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Hi All,
anyone have a bright idea for me. i have one linux box attached to an UPS system. when the battery is low it tells the linux box to shutdown.

is there a way that i can get this box to signal other linux boxes to shutdown as well?

cheers,

spikes

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Last Post by spikes
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Hello Spikes,

Yes there is. You will need to use the root account on those computers, and it could be a security issue if you don't properly protect the script file, but there is a way.

On the computer with the UPS connection, you will need to write a script that will contact the other computers, and down them for you.

I would use the EXPECT script language which will allow you to use telnet/ssh (I prefer ssh), and from there, in psuedo code:

send "ssh -l root box1name\r"
expect "password"
send "the root password\r"
expect "prompt#"
send "shutdown -h now\r"
expect "prompt#"
send "exit\r"
expect "prompt"

Notes:

1) Expect might not be installed. Go install it.
2) If you do not lock the file properly (root read permissions only!), it is a security leak with the root password in there
3) shutdown -h now will bring the box down right then and there. Do a man shutdown and see if you can give the users a few minutes to logoff properly
4) The \r in the script is a return character. Need it for syntax reasons. Do a man expect to get the rest of the syntax. I would copy some code for you if I had a shell access to my box.
5) Test it when you are standing in front of the system to make sure the commands propogate properly
6) Make sure your network hubs are on the UPS. If the hub is already out of power, no telnet / ssh will work to reach the other boxes.
7) If you change the root password, you will need to update your scripts. Same if you change IP numbers / DNS names.

Good Luck.

Christian

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3) shutdown -h now will bring the box down right then and there. Do a man shutdown and see if you can give the users a few minutes to logoff properly

The "-t" option controls that (in seconds). For example:

/sbin/shutdown -t 60 -h

To wait 1 minute before halting the system(s)

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I thought the standard action of shutdown was to wait a minute? Hence the necessity for,

shutdown -h now

under Linux/FreeBSD, or

shutdown -yg0

on some other UNIX systems.

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shutdown -h now is essentially "shutdown HARD, now!" (both under Slackware and FreeBSD) with no delay whatsoever.

shutdown -r now means "Reboot, now!" (also in Slack/FBSD)

If you want to specify a time delay, follow DMR's example.

Here's the manpage from a FreeBSD system:

SYNOPSIS
shutdown [-] [-h | -p | -r | -k] [-o [-n]] time [warning-message ...]

DESCRIPTION
Shutdown provides an automated shutdown procedure for super-users to
nicely notify users when the system is shutting down, saving them from
system administrators, hackers, and gurus, who would otherwise not bother
with such niceties.

The following options are available:

-h The system is halted at the specified time.

-p The system is halted and the power is turned off (hardware sup-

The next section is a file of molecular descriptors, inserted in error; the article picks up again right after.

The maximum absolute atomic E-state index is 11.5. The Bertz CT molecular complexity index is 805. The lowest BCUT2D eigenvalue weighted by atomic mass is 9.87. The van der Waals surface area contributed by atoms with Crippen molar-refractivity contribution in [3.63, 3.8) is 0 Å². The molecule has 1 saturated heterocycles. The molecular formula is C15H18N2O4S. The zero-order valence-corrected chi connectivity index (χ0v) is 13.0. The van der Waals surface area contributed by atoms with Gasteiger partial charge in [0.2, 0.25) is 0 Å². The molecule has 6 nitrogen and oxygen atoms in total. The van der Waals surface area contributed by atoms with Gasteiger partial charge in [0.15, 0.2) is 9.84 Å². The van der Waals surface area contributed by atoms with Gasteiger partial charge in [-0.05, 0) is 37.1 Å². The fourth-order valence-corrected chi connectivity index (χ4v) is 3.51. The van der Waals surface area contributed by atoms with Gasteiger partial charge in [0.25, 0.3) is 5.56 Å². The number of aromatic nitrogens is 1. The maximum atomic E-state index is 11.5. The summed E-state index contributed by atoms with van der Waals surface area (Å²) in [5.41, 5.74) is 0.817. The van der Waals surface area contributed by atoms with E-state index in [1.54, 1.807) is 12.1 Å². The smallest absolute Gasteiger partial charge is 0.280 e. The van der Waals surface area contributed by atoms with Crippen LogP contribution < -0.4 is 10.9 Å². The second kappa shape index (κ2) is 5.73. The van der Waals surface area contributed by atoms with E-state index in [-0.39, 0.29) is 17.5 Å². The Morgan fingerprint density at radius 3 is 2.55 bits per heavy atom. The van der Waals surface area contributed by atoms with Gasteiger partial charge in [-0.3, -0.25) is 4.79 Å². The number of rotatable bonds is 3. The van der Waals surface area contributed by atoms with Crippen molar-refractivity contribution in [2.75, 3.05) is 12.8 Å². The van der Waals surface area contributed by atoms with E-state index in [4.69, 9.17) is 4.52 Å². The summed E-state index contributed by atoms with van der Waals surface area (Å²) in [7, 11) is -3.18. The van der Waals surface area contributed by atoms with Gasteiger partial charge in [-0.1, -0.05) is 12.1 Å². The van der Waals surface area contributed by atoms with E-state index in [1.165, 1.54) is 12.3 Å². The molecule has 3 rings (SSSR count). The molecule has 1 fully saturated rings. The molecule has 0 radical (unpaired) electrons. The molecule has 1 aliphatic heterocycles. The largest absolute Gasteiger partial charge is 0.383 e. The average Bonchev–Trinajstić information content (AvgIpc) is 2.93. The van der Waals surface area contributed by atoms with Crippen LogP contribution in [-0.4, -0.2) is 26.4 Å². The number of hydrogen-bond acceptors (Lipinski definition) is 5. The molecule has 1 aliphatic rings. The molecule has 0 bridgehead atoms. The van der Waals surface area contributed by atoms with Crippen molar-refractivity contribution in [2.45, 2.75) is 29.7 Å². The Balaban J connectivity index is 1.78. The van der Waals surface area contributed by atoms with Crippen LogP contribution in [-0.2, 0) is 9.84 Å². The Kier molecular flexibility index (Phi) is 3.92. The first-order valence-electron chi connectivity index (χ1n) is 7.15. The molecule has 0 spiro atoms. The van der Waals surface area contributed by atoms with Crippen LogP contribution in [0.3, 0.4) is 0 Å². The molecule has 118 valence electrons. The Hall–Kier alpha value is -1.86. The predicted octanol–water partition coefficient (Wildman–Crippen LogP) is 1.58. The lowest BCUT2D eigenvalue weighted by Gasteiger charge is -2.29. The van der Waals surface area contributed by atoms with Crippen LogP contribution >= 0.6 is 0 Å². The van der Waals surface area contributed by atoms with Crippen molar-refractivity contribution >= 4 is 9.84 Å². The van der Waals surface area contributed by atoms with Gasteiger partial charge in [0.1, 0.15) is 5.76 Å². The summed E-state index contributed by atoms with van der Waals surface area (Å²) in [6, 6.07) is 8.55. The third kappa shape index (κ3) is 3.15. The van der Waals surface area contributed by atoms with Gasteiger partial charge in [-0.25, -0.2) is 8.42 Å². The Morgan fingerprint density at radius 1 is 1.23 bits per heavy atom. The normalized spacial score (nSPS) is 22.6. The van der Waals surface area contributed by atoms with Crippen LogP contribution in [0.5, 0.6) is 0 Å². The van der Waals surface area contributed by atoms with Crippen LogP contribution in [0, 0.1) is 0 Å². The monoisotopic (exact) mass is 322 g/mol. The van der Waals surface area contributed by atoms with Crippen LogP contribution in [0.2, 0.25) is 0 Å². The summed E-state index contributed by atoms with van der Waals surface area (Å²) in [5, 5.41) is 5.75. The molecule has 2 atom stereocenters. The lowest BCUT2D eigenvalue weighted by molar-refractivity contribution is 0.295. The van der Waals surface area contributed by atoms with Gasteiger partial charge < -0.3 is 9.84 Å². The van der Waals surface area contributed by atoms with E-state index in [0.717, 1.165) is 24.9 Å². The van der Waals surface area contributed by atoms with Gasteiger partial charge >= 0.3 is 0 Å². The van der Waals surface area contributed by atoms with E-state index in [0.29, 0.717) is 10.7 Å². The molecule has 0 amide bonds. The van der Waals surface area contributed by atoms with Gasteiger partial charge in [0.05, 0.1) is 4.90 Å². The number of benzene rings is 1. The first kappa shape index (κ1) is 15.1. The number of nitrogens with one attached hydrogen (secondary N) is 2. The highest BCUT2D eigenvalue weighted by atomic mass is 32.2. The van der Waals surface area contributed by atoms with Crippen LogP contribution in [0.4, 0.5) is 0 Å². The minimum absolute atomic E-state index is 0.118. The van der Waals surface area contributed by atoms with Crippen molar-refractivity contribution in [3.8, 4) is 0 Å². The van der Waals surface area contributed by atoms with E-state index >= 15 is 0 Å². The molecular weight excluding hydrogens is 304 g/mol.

port required) at the specified time.

-r The system is rebooted at the specified time.

-k Kick everybody off. The -k option does not actually halt the
system, but leaves the system multi-user with logins disabled
(for all but super-user).

-o If one of the -h, -p or -r is specified, shutdown will execute
halt(8) or reboot(8) instead of sending signal to init(8).

-n If the -o is specified, prevent the file system cache from being
flushed by passing -n option to halt(8) or reboot(8). This
option should probably not be used.

time Time is the time at which shutdown will bring the system down and
may be the word now (indicating an immediate shutdown) or specify
a future time in one of two formats: +number, or yymmddhhmm,
where the year, month, and day may be defaulted to the current
system values. The first form brings the system down in number
minutes and the second at the absolute time specified.

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Hey,
Thanks for all the advice, but we seam to have skiped one point.

when the ups sends a shutdown command to the box, how can i then tell the box to run the remote shutdown script that we have been talking about.

the rest of the stuff is real helpful.

spikes

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Hello,

When you installed the UPS onto the linux box, there may have been some scripts that went along with it. You might also have to look into the scripts that your power manager works with (APD)? You did not specify what version of linux you have.

From there, if they are scripts, you will need to insert code to trigger off the transmissions to your other boxen.

Christian

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A much more secure and efficient way to do this is to use SSH public keys.

First, on the "master" computer (the one with the UPS) run the program "ssh-keygen -t dsa". Give the key a blank passphrase, and save it in the default location. Now you should have in your ~/.ssh/ directory two files: id_dsa and id_dsa.pub.

Copy the id_dsa.pub file to the other computers, put it in a directory called .ssh in root's home directory (/root) and rename it to authorized_keys. Hopefully, this will now let you ssh to the other computers without a password. This way, you don't need to use expect and can shut down a computer with the command

ssh computername "shutdown -h now"

This system is completely secure, as long as you keep the private key (id_dsa) safe. It also avoids having the password stored unencrypted in the script, which is extremely dangerous.

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